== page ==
Cyberattack on water plant shows vulnerability of industrial networks
Originally published on April 07, 2021 by Klaus Mochalski
Last updated on January 23, 2024 • 9 minute read
The attack on a water company in Oldsmar, Florida, is an almost textbook illustration of the security flaws that still prevail in many critical infrastructures. The lack of damage from the attack was a lucky coincidence rather than due to a thorough security concept. The incident underscores the need for intelligent, real-time monitoring in critical infrastructure.
This is a guest article by Klaus Mochalski, CEO of Rhebo.
In early February 2021, the control system of the water utility in Oldsmar, USA, fell victim to an external tampering attempt. According to the utility's supervisor, a hacker gained access to the central control system around 1:30pm on February 5. The hacker took control of the screen and increased the addition of sodium hydroxide (also known as lye) by a factor of hundreds. The chemical is used in water treatment to regulate the acidity of drinking water. The water utility serves about 15,000 residents in the county as well as local stores and businesses.
According to management, the hacker had infiltrated the system through remote access. This technology is regularly used by the staff, as well as service providers, to access system controls for water supply and treatment via authorized accounts. The active operator had briefly recorded remote access to the system earlier that morning, as Tampa Bay Times reported on February 8. According to the operator, however, he had assumed that this was his supervisor, who regularly inspects the system. It is still unclear whether the attacker gained access via the supervisor's access. If not, the installed cybersecurity system clearly lacks the ability to reliably identify new, unauthorized network participants.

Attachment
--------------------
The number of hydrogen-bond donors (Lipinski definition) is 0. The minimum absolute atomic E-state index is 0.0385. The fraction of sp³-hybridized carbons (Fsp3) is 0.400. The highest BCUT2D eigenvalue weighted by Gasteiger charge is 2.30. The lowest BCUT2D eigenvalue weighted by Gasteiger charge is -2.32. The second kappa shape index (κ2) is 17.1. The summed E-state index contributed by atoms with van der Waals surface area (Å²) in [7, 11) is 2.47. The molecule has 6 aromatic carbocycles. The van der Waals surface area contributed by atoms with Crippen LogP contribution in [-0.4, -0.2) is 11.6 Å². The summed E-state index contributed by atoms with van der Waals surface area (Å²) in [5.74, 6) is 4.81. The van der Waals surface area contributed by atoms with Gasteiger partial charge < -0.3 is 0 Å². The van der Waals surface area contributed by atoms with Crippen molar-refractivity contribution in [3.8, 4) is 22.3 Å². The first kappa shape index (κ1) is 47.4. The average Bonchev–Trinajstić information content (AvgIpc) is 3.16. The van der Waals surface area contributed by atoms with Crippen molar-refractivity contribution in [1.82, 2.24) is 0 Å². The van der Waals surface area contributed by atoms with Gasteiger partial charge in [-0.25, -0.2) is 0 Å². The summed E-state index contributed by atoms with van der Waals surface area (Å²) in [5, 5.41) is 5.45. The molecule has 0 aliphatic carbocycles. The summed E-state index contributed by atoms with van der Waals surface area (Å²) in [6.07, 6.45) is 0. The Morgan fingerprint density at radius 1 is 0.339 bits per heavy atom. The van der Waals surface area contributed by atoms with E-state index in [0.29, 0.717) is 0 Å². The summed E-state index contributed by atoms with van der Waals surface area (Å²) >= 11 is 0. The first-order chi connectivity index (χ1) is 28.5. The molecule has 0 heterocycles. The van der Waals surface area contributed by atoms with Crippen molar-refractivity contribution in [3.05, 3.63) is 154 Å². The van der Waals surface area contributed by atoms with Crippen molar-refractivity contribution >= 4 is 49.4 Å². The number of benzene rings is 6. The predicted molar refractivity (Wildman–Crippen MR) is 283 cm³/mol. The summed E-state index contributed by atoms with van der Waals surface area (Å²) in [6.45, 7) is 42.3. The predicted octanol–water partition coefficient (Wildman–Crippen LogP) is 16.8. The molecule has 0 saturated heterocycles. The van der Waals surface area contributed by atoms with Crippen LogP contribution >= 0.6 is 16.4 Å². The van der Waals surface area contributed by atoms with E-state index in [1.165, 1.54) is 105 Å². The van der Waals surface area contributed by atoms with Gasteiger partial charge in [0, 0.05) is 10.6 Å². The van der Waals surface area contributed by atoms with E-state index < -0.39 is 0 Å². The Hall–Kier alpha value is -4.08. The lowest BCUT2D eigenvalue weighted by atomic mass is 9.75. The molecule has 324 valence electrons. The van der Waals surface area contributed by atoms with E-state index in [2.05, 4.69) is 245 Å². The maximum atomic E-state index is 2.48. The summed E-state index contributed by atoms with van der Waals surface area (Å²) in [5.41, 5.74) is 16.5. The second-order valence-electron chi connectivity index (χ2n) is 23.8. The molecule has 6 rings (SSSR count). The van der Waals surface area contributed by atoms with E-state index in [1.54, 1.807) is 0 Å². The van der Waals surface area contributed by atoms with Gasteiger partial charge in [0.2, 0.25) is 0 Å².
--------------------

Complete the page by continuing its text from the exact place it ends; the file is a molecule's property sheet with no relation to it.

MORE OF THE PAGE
Discovery By Accident
The fact that the manipulation was discovered in time was a coincidence. When the attacker accessed the system again at 1:30pm and drastically increased the chemical input, the operator was fortunately sitting in front of the screen and was surprised that someone had taken over his mouse. Moreover, the attacker left the system immediately after the manipulation. Had the attacker chosen a different time, it is very likely that the manipulation would have been noticed much later. Moreover, if he had kept control of the mouse longer, the operator would not have been able to react immediately.
Even though no damage was caused by the incident, it shows once again how vulnerable industrial networks are. It also shows how quickly and easily critical infrastructure that serves thousands of people can be targeted for disruption. Real-time detection of attacks should not be left to the chance of a watchful operator. Even if subsequent security layers likely would have reported the massive increase in the chemical sooner or later, it is doubtful that the tampering would have been averted if the attacker had been a bit more sophisticated.
A robust intrusion detection system